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CCA Maryland Supports Increase on Striper Limit

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While supporting a change in the harvest limit of striped bass in order to rebuild the fishery's stock, the Coastal Conservation Association Maryland (CCA MD) has urged that specific steps be taken in the trophy season to protect the large spawning fish.

By changing the limit to two fish at 20 inches or more for the May 16 to Dec. 15 season, Maryland anglers should be able to take home some fish at the end of their trip but still fall with the requirements of a reduction of fishing mortality, " CCA MD indicated in comments made to the Maryland Department of Natural Resources (DNR). "In general, CCA Maryland members accept these regulations as a necessary step to rebuild striped bass stocks, and (they) do support them. "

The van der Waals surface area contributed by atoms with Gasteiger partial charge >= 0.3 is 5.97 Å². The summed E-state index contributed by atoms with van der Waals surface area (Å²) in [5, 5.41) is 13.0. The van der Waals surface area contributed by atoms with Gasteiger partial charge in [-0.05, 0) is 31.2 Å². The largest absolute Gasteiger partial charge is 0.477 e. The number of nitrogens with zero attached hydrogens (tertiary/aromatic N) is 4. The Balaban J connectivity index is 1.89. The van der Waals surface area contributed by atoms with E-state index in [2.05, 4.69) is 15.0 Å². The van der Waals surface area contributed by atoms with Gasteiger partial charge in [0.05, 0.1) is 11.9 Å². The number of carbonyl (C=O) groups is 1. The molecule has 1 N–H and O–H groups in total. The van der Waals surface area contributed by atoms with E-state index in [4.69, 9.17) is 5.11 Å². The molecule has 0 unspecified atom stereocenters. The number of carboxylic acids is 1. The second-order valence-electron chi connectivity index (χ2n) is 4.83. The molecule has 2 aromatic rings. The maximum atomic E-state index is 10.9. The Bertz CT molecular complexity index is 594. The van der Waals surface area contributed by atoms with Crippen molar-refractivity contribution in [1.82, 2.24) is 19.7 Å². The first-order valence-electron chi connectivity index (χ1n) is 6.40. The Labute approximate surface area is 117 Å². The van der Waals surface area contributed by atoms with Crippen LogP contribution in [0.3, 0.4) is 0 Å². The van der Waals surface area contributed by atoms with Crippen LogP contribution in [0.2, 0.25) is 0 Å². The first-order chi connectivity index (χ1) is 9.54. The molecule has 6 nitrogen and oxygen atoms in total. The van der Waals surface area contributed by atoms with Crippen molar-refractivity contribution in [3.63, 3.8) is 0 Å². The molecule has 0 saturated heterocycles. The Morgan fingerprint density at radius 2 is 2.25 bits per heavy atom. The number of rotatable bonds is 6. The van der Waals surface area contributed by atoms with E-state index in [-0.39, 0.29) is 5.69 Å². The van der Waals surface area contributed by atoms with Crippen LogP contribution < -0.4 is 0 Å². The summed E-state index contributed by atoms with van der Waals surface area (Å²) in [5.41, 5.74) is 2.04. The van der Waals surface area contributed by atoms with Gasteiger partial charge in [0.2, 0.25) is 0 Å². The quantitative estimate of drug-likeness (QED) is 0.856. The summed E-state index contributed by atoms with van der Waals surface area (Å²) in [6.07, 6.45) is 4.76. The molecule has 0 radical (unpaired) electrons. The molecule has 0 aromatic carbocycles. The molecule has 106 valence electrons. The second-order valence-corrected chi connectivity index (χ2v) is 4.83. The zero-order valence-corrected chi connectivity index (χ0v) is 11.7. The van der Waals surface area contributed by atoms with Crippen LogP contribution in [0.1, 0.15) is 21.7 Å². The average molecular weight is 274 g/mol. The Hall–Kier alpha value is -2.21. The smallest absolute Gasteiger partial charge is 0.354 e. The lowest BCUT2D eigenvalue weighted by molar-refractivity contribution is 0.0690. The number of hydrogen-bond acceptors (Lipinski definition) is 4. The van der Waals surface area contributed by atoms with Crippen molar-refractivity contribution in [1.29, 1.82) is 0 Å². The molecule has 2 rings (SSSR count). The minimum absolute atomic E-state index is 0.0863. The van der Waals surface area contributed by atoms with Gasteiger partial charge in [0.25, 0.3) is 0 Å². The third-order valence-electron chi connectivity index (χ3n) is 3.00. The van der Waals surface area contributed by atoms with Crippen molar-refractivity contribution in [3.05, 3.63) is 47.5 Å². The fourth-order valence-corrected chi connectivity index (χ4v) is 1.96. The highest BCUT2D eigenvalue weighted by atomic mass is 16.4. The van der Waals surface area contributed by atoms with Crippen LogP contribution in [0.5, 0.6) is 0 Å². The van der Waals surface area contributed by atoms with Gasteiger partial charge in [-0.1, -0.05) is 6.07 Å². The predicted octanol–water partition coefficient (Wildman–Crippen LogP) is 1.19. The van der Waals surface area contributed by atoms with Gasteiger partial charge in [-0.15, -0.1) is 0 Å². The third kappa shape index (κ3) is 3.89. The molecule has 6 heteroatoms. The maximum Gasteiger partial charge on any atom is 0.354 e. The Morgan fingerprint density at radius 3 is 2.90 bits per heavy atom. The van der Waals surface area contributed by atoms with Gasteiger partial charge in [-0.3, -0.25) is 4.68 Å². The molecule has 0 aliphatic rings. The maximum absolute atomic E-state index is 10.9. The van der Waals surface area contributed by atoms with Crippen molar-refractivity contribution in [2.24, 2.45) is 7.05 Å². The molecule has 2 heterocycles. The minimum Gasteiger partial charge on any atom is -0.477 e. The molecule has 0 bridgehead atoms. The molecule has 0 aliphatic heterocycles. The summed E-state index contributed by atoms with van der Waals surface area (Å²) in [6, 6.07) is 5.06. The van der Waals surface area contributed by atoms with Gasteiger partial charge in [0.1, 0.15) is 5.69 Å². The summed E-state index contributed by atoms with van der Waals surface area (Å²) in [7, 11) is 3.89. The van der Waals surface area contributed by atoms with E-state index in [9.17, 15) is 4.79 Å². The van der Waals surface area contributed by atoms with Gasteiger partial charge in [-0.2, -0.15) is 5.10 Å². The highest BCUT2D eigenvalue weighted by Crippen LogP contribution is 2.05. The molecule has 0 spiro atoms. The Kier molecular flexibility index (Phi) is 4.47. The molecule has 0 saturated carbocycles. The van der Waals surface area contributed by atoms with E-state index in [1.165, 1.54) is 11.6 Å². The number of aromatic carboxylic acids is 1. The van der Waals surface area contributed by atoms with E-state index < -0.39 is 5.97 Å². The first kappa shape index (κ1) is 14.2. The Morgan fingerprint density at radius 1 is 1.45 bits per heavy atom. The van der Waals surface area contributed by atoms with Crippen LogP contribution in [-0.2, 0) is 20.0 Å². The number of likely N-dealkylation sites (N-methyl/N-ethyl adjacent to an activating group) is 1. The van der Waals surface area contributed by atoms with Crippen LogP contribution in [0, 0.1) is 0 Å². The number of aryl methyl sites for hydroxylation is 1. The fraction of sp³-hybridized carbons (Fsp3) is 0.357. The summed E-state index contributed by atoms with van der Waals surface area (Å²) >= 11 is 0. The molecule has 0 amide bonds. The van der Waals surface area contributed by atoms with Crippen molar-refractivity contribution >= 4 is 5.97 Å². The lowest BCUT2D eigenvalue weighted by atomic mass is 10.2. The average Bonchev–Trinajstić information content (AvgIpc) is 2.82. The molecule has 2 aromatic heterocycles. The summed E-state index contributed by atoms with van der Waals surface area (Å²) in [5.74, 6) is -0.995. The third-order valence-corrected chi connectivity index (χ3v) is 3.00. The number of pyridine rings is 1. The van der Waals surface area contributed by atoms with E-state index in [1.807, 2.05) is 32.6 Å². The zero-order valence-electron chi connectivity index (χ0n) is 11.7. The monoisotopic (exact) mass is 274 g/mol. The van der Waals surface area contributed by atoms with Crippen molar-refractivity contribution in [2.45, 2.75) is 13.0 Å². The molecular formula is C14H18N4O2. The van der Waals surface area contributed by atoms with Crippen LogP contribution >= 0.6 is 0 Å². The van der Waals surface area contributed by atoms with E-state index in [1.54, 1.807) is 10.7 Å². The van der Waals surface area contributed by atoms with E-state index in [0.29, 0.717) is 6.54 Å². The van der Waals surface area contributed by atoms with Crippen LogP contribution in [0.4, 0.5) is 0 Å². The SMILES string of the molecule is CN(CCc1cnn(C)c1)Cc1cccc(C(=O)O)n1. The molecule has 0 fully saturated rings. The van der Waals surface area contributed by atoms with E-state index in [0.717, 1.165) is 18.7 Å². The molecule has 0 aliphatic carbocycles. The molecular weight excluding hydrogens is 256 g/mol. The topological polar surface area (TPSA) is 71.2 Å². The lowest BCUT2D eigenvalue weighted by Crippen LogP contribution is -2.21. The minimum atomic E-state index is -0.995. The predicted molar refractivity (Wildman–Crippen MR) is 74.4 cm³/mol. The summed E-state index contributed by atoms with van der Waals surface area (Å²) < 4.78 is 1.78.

(DNR is required to develop a plan that will reduce striped bass mortality for the 2015 season based on actions taken this fall by the Atlantic States Marine Fishery Commission, which manages stripers.)

"The trophy season is one that causes concern for a number of conservation minded anglers in Maryland, especially given the fragile state of the spawning stock biomass and recent lack of spawning success, " CCA MD commented. "Striped bass typically complete spawning by the time the waters reach 65 degrees. The trophy season, which is typically opens April 20, is in the midst of this spawning activity.

"The trophy season is of economic importance to the state, but it is striking a balance between striped bass biology, best use of the public resource, and economic gain that we should consider when setting seasons and regulations in Maryland. The earlier the start date of the trophy season, the more large pre-spawn females we kill and the more damage is done to the stock. "

CCA MD understands that increasing the size limit from 28 inches to 36 inches will decrease the number of keeper size fish anglers encounter, and, therefore, reduce the fishing mortality.

CCA MD suggested looking into the possibility of enacting a slot limit during the trophy season of approximately 28-36 inches and pointed out the conservation and health advantages of protecting the larger fish.

"It is widely noted that the older and larger the striped bass, the better at spawning it becomes. It is also noted that older and larger fish contain elevated levels of toxins that are harmful to those who eat the meat. "